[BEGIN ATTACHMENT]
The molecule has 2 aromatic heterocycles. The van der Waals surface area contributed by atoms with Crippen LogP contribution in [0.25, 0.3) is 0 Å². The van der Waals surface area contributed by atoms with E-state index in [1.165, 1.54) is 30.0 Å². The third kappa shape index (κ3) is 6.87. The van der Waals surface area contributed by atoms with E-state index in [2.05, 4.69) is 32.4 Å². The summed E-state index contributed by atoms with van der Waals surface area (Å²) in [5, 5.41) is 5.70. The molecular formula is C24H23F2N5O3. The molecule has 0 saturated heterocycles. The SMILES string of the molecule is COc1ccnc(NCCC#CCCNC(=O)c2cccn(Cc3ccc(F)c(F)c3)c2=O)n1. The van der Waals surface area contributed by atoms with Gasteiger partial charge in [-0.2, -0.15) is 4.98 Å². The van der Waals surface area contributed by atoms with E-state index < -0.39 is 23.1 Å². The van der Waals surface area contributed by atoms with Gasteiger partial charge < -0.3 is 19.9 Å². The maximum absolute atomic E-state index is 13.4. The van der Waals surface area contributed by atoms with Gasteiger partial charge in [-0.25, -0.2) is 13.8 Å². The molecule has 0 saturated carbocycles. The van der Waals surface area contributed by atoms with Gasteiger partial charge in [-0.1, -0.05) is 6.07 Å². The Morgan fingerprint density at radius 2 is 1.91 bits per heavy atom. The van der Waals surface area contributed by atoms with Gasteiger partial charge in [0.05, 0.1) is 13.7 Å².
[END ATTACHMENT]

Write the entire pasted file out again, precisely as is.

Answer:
The molecule has 2 aromatic heterocycles. The van der Waals surface area contributed by atoms with Crippen LogP contribution in [0.25, 0.3) is 0 Å². The van der Waals surface area contributed by atoms with E-state index in [1.165, 1.54) is 30.0 Å². The third kappa shape index (κ3) is 6.87. The van der Waals surface area contributed by atoms with E-state index in [2.05, 4.69) is 32.4 Å². The summed E-state index contributed by atoms with van der Waals surface area (Å²) in [5, 5.41) is 5.70. The molecular formula is C24H23F2N5O3. The molecule has 0 saturated heterocycles. The SMILES string of the molecule is COc1ccnc(NCCC#CCCNC(=O)c2cccn(Cc3ccc(F)c(F)c3)c2=O)n1. The van der Waals surface area contributed by atoms with Gasteiger partial charge in [-0.2, -0.15) is 4.98 Å². The van der Waals surface area contributed by atoms with E-state index < -0.39 is 23.1 Å². The van der Waals surface area contributed by atoms with Gasteiger partial charge < -0.3 is 19.9 Å². The maximum absolute atomic E-state index is 13.4. The van der Waals surface area contributed by atoms with Gasteiger partial charge in [-0.25, -0.2) is 13.8 Å². The molecule has 0 saturated carbocycles. The van der Waals surface area contributed by atoms with Gasteiger partial charge in [-0.1, -0.05) is 6.07 Å². The Morgan fingerprint density at radius 2 is 1.91 bits per heavy atom. The van der Waals surface area contributed by atoms with Gasteiger partial charge in [0.05, 0.1) is 13.7 Å².